Said Epstein: “White [Stadium] does fit many of the goals of the city to have a public-private partnership and enhance that facility. It achieves many of the goals of both the city and the Boston Public Schools, it’s the right size and space and we’re very excited by its location and investing in that particular area of Boston.”
Catherine Morris, the founder and artistic director of the Boston Art & Music Soul BAMS Fest, which holds its popular music festival on the Franklin Park grounds, welcomed the opportunity for the city.
“Given that all of our government infrastructure is led by women, what an amazing opportunity this would be as a signaler to the communities that surround it and beyond of the investment in women who are breaking barriers, who are changing the game, if you will, and the sport of soccer,” said Morris. “This is a moment where we can take the lead in not only centering women in this way but also giving young girls the opportunity to see themselves in their community that’s right down the street, and be able to also utilize the park entirely as well beyond White Stadium.”
Mary Skipper, superintendent of Boston Public Schools, spoke to the advantages of another professional team in the city.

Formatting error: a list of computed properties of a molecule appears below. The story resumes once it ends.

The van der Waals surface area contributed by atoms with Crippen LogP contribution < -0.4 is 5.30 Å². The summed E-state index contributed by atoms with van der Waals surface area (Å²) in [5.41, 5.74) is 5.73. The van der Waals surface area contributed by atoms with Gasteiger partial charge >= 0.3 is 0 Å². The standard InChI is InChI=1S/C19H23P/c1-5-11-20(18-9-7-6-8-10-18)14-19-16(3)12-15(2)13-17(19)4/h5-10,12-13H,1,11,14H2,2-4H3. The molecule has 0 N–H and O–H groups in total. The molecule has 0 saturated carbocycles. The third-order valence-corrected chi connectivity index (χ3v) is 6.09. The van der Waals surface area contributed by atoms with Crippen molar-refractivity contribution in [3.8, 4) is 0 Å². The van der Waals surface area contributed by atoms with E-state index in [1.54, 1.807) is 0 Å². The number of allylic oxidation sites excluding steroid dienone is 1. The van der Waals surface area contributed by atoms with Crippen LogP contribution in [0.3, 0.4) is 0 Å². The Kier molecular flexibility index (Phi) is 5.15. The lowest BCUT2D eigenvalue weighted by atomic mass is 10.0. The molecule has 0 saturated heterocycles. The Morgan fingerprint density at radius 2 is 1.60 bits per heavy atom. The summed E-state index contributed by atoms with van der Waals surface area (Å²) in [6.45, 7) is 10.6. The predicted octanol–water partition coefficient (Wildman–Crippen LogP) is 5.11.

“BPS students include immigrants from 145 different countries who speak more than 70 languages, with nearly half speaking a language other than English at home — and to many of our students and families, culturally, soccer is more than just a sport,” Skipper said in a statement. “Similar to our partnership with the Boston Red Sox, having another local sports team here will serve as a great opportunity for our students to stay active, build social skills, receive additional resources, and engage in meaningful and positive relationships with adults. We look forward to partnering with the City as we continue to learn more details.”
The Boston Breakers played professional soccer in the area over a period of 10 years as part of the Women’s Professional Soccer League, the Women’s Premier Soccer League Elite, and then as an original member of NWSL from 2013 through the 2017 season.
The team played its home games at Harvard Stadium, Dilboy Stadium in Somerville and Harvard’s Jordan Field.
The Breakers’ demise, said Epstein, “wasn’t a failure of the market, but more a failure of just the time and the model put forth. At that period of time, the National Women’s Soccer League and women’s sports in general were in a very different place. Now their ownership groups are really committing the level of investment that is required to put forth world-class [teams] that compete on the field.”
The NWSL has been weathering substantial controversy after an independent report led by former acting US Attorney General Sally Q. Yates outlined in October systemic emotional abuse and sexual misconduct spread across multiple teams, coaches and players.
Sportico, which initially reported the story of the expansion bids, wrote that Linda Henry, chief executive officer of the Globe, is one of the smaller investors in the Boston group.